The Army plans to hire roughly 200 additional mental health workers to help care for ailing soldiers. Thirty-five percent of troops seek mental health care a year after coming home and between 15 and 20 percent of soldiers in Iraq show signs of post-traumatic stress. The latest Pentagon study found military mental health care to be inadequate.
The new hiring, which [Col. Elspeth Ritchie, psychiatry consultant to the Army surgeon general] said could begin immediately, is part of a wider plan of action the Army has laid out to improve health care to wounded or ill veterans and their families. It also comes as the Defense Department completes a wider mental health study—the latest in a series over recent months that has found services for troops have been inadequate.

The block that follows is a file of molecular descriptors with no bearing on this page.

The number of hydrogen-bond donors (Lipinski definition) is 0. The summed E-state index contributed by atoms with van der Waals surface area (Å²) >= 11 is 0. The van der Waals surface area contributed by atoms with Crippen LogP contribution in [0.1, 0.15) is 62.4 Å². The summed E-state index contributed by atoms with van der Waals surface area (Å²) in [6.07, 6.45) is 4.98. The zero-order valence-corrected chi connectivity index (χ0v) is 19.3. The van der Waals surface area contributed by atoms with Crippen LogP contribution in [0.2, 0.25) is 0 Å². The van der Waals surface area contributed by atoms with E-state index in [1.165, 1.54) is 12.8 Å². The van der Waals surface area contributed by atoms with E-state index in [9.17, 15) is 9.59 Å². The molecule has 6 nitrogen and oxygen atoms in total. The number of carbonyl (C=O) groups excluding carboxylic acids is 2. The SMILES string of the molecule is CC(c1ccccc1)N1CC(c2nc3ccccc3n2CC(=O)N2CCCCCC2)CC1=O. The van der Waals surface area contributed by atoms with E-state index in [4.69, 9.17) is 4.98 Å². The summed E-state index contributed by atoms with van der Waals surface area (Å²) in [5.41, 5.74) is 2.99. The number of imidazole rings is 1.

Ritchie said long and repeat deployments caused by extended wars in Iraq and Afghanistan are causing more mental strain on troops. “At the time that the war began, I don’t think anybody anticipated how long it would be going on,” she said.
Surveys of troops in Iraq have shown that 15 percent to 20 percent of Army soldiers have signs and symptoms of post-traumatic stress, which can cause flashbacks of traumatic combat experiences and other severe reactions.